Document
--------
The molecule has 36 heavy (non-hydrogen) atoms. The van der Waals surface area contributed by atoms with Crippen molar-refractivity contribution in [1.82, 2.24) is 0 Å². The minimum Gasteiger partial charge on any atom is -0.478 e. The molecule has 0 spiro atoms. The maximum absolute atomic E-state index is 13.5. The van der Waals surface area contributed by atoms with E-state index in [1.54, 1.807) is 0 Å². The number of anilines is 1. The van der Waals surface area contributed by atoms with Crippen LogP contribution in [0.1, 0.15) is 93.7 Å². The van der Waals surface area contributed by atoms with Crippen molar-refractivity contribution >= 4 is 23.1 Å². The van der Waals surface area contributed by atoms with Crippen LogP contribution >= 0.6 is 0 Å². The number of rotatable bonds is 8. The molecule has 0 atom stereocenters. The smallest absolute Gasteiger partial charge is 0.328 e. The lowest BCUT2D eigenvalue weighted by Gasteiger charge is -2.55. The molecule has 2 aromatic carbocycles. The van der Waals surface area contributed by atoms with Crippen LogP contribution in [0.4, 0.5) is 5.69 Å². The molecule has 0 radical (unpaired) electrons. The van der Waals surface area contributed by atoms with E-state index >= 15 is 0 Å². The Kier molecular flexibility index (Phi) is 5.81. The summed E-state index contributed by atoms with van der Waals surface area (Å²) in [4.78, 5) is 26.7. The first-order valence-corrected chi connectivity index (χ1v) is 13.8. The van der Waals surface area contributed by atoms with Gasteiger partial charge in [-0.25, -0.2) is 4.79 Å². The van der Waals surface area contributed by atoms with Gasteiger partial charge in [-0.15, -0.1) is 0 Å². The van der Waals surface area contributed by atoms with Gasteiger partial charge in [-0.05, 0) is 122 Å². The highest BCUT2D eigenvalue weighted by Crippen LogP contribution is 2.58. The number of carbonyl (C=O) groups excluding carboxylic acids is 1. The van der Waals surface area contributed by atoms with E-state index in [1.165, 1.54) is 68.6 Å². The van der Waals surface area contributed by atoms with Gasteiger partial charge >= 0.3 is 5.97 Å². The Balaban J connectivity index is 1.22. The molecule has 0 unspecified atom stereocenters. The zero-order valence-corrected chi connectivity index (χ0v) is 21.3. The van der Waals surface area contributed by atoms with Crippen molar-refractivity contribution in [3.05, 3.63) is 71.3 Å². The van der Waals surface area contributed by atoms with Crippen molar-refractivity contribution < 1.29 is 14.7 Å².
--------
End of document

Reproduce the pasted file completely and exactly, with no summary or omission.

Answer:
The molecule has 36 heavy (non-hydrogen) atoms. The van der Waals surface area contributed by atoms with Crippen molar-refractivity contribution in [1.82, 2.24) is 0 Å². The minimum Gasteiger partial charge on any atom is -0.478 e. The molecule has 0 spiro atoms. The maximum absolute atomic E-state index is 13.5. The van der Waals surface area contributed by atoms with E-state index in [1.54, 1.807) is 0 Å². The number of anilines is 1. The van der Waals surface area contributed by atoms with Crippen LogP contribution in [0.1, 0.15) is 93.7 Å². The van der Waals surface area contributed by atoms with Crippen molar-refractivity contribution >= 4 is 23.1 Å². The van der Waals surface area contributed by atoms with Crippen LogP contribution >= 0.6 is 0 Å². The number of rotatable bonds is 8. The molecule has 0 atom stereocenters. The smallest absolute Gasteiger partial charge is 0.328 e. The lowest BCUT2D eigenvalue weighted by Gasteiger charge is -2.55. The molecule has 2 aromatic carbocycles. The van der Waals surface area contributed by atoms with Crippen LogP contribution in [0.4, 0.5) is 5.69 Å². The molecule has 0 radical (unpaired) electrons. The van der Waals surface area contributed by atoms with E-state index >= 15 is 0 Å². The Kier molecular flexibility index (Phi) is 5.81. The summed E-state index contributed by atoms with van der Waals surface area (Å²) in [4.78, 5) is 26.7. The first-order valence-corrected chi connectivity index (χ1v) is 13.8. The van der Waals surface area contributed by atoms with Gasteiger partial charge in [-0.25, -0.2) is 4.79 Å². The van der Waals surface area contributed by atoms with Gasteiger partial charge in [-0.15, -0.1) is 0 Å². The van der Waals surface area contributed by atoms with Gasteiger partial charge in [-0.05, 0) is 122 Å². The highest BCUT2D eigenvalue weighted by Crippen LogP contribution is 2.58. The number of carbonyl (C=O) groups excluding carboxylic acids is 1. The van der Waals surface area contributed by atoms with E-state index in [1.165, 1.54) is 68.6 Å². The van der Waals surface area contributed by atoms with Gasteiger partial charge >= 0.3 is 5.97 Å². The Balaban J connectivity index is 1.22. The molecule has 0 unspecified atom stereocenters. The zero-order valence-corrected chi connectivity index (χ0v) is 21.3. The van der Waals surface area contributed by atoms with Crippen molar-refractivity contribution in [3.05, 3.63) is 71.3 Å². The van der Waals surface area contributed by atoms with Crippen molar-refractivity contribution < 1.29 is 14.7 Å².